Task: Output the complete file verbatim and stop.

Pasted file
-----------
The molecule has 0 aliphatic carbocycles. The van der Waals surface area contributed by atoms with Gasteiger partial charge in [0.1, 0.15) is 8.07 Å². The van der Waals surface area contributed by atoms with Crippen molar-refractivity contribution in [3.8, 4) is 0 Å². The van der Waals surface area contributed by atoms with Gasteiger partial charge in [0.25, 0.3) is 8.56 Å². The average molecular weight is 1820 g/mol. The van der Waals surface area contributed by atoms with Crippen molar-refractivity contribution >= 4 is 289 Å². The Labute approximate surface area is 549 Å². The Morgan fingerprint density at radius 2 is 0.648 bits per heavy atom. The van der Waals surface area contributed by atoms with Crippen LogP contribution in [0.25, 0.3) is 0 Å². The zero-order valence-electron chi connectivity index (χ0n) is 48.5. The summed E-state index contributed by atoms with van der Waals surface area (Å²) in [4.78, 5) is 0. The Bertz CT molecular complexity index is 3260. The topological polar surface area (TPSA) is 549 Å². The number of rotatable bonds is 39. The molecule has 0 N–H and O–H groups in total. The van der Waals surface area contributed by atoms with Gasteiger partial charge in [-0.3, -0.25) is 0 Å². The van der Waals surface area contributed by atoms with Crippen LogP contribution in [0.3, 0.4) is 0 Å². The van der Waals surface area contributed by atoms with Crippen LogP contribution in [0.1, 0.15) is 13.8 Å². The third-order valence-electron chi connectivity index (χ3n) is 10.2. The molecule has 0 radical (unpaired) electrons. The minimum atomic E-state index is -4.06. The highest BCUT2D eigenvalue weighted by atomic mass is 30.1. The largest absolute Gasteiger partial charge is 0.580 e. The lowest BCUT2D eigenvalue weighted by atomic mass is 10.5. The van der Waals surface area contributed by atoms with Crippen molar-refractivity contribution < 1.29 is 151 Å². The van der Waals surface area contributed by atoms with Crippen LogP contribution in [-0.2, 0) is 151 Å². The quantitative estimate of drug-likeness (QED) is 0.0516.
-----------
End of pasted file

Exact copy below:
The molecule has 0 aliphatic carbocycles. The van der Waals surface area contributed by atoms with Gasteiger partial charge in [0.1, 0.15) is 8.07 Å². The van der Waals surface area contributed by atoms with Crippen molar-refractivity contribution in [3.8, 4) is 0 Å². The van der Waals surface area contributed by atoms with Gasteiger partial charge in [0.25, 0.3) is 8.56 Å². The average molecular weight is 1820 g/mol. The van der Waals surface area contributed by atoms with Crippen molar-refractivity contribution >= 4 is 289 Å². The Labute approximate surface area is 549 Å². The Morgan fingerprint density at radius 2 is 0.648 bits per heavy atom. The van der Waals surface area contributed by atoms with Crippen LogP contribution in [0.25, 0.3) is 0 Å². The zero-order valence-electron chi connectivity index (χ0n) is 48.5. The summed E-state index contributed by atoms with van der Waals surface area (Å²) in [4.78, 5) is 0. The Bertz CT molecular complexity index is 3260. The topological polar surface area (TPSA) is 549 Å². The number of rotatable bonds is 39. The molecule has 0 N–H and O–H groups in total. The van der Waals surface area contributed by atoms with Gasteiger partial charge in [-0.3, -0.25) is 0 Å². The van der Waals surface area contributed by atoms with Crippen LogP contribution in [0.3, 0.4) is 0 Å². The van der Waals surface area contributed by atoms with Crippen LogP contribution in [0.1, 0.15) is 13.8 Å². The third-order valence-electron chi connectivity index (χ3n) is 10.2. The molecule has 0 radical (unpaired) electrons. The minimum atomic E-state index is -4.06. The highest BCUT2D eigenvalue weighted by atomic mass is 30.1. The largest absolute Gasteiger partial charge is 0.580 e. The lowest BCUT2D eigenvalue weighted by atomic mass is 10.5. The van der Waals surface area contributed by atoms with Crippen molar-refractivity contribution < 1.29 is 151 Å². The van der Waals surface area contributed by atoms with Crippen LogP contribution in [-0.2, 0) is 151 Å². The quantitative estimate of drug-likeness (QED) is 0.0516.